Article and photos by Joe Mish
The stone plaque set in the fieldstone bridge over Cat Tail Brook is crudely chiseled with the date 1825 along with the name of the mason and men who directed its construction.
The graves of the early settlers preserved in a small patch of land are marked with red shale stones, some with hand carved epitaph’s, other small, weathered stones barely decipherable, some messages completely eroded.
A block of shale rests in the river with the inscription J N Stout along with the Roman numeral XVI. Well into the twentieth century, property lines were represented by rocks or trees with slash marks.
The need to communicate is an innate human behavior, messages scribed on whatever canvas is available, whether it be scribbled on a napkin, roadside billboard, or graffiti on the side of a building. From the Chauvet Pont d’ arc caves of France and their well-preserved pictographs, to the Parsippany petroglyphs in north Jersey, each generation of humans, worldwide, expressed themselves in the most rudimentary ways, using whatever medium was on hand.
My interest is in the paleo or pre-colonial people who lived in our area whose rationale for leaving signs and messages is no different than those seen today. Messages that were the precursor of books, told stories of the hunt or other rituals in pictographs, dendroglyphs and petroglyphs. Pictographs are paintings placed in a protected area, dendroglyphs were images carved into a tree who bark had been partially stripped, petroglyphs were figures carved or etched into stone, usually in the open for travelers to see.
In the book, “Rock Art of Eastern North America”, the author notes the scarcity of primitive art in the eastern woodlands versus the numerous examples in the western states, primarily due to climate. As trees were the dominant canvasses of the woodlands, trees carved with dendroglyphs are not likely to be found. The rock strewn Sourland mountains would be a prime location for glyphs, while in the glacial scoured highlands of northern NJ, petroglyphs been authenticated.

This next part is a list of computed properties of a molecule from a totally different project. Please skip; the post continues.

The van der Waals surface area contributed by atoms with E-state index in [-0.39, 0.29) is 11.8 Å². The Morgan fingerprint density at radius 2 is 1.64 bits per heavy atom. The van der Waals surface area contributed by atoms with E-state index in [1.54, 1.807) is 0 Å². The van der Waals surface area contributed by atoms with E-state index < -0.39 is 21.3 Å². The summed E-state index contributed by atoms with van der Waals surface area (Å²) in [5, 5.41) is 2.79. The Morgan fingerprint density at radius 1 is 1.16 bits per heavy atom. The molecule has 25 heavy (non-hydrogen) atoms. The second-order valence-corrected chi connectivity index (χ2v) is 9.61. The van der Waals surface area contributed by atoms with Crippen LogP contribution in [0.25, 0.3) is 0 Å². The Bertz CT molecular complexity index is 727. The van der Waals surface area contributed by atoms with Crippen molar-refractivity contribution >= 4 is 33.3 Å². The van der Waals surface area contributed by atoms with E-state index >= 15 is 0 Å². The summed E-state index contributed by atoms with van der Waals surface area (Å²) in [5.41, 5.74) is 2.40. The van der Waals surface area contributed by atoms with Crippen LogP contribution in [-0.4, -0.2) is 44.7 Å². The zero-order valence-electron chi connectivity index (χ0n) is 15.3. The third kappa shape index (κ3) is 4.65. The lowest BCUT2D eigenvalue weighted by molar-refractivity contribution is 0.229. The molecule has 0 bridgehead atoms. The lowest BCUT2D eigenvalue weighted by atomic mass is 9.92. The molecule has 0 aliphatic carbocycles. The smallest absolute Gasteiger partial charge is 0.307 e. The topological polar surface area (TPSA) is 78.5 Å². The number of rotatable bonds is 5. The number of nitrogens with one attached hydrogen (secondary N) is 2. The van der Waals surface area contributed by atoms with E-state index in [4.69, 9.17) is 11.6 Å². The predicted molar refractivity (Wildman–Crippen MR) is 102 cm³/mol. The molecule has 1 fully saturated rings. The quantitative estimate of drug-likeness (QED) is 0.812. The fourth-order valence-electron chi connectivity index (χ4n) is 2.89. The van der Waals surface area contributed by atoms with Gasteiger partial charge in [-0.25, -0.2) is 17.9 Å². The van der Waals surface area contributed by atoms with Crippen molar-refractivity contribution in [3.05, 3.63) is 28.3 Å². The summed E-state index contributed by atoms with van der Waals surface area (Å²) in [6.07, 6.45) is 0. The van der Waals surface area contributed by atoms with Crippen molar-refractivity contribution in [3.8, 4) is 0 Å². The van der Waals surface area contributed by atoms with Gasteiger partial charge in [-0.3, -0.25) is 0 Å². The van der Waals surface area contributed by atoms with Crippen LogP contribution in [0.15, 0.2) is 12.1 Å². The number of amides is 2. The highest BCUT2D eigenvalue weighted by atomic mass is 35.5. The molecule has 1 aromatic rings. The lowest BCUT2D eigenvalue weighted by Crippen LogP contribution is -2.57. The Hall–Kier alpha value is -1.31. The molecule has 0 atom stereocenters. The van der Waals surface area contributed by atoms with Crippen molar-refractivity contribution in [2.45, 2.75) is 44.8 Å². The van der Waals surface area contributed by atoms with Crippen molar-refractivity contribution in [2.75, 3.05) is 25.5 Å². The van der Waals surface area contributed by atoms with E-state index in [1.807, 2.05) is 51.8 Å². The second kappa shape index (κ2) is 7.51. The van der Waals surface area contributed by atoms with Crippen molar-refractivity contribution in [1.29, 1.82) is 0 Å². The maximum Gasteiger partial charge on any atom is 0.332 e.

An example noted in the book explains dendroglyphs were located on well-travelled trails, river crossings and prominences. The topography of the land was also a factor as it restricted or directed travel around obstacles, along rivers or mountain trails. Humans as well as wildlife seek out paths of least resistance as well as places which provide a view. What traveler has not succumbed to the temptation to climb a huge boulder alongside a hiking trail? In paleo times that rock was a safe place to camp, seek refuge from a wolf, or ambush a deer. Some successful hunter might leave a mark to commemorate his luck.
Without having read or heard of such a ritual, I would leave a coin where a deer fell to my arrow. I don’t know why I did that; no one will ever find that coin. Maybe a lingering primal behavior acted out to ensure my clan’s survival by telling another hunter, that the location was a good place to hunt.
The South and North branch and Raritan rivers are prime places to look for petroglyphs on the shale cliffs. You are not likely to discover one, but certainly these would be the places to look. Indian artifacts abound and stories of local collectors are many. The cliffs protruding from the flood plain attracted passersby to the precipice, to see what they might see. We can only imagine a glyph carved into a nearby tree by the Unami clan, represented by the image of a turtle. Perhaps it marked territory, a place to camp or images of a turtle holding a tomahawk to signify a war party, as mentioned in the Rock Art book. Chance of finding artifacts at these outcroppings are greater than finding stone carvings.
Knowing that our rivers were the highways of pre-colonial times, I cannot resist re-examining one particular, smooth red shale cliff, for the remains of an eroded petroglyph. That rare, smooth red shale canvas must have served as a primitive billboard with images of fish and deer taken by the Unami clan. I can’t find a sign, but I keep on looking at that cliff as if the imagined carvings were somehow transcribed to mental images perceived only by kindred spirits who traveled the same watery path.
Author Joe Mish has been running wild in New Jersey since childhood when he found ways to escape his mother’s watchful eyes. He continues to trek the swamps, rivers and thickets seeking to share, with the residents and visitors, all of the state’s natural beauty hidden within full view. To read more of his writing and view more of his gorgeous photographs visit Winter Bear Rising, his wordpress blog. Joe’s series “Nature on the Raritan, Hidden in Plain View” runs monthly as part of the LRWP “Voices of the Watershed” series. Writing and photos used with permission from the author. Contact email@example.com.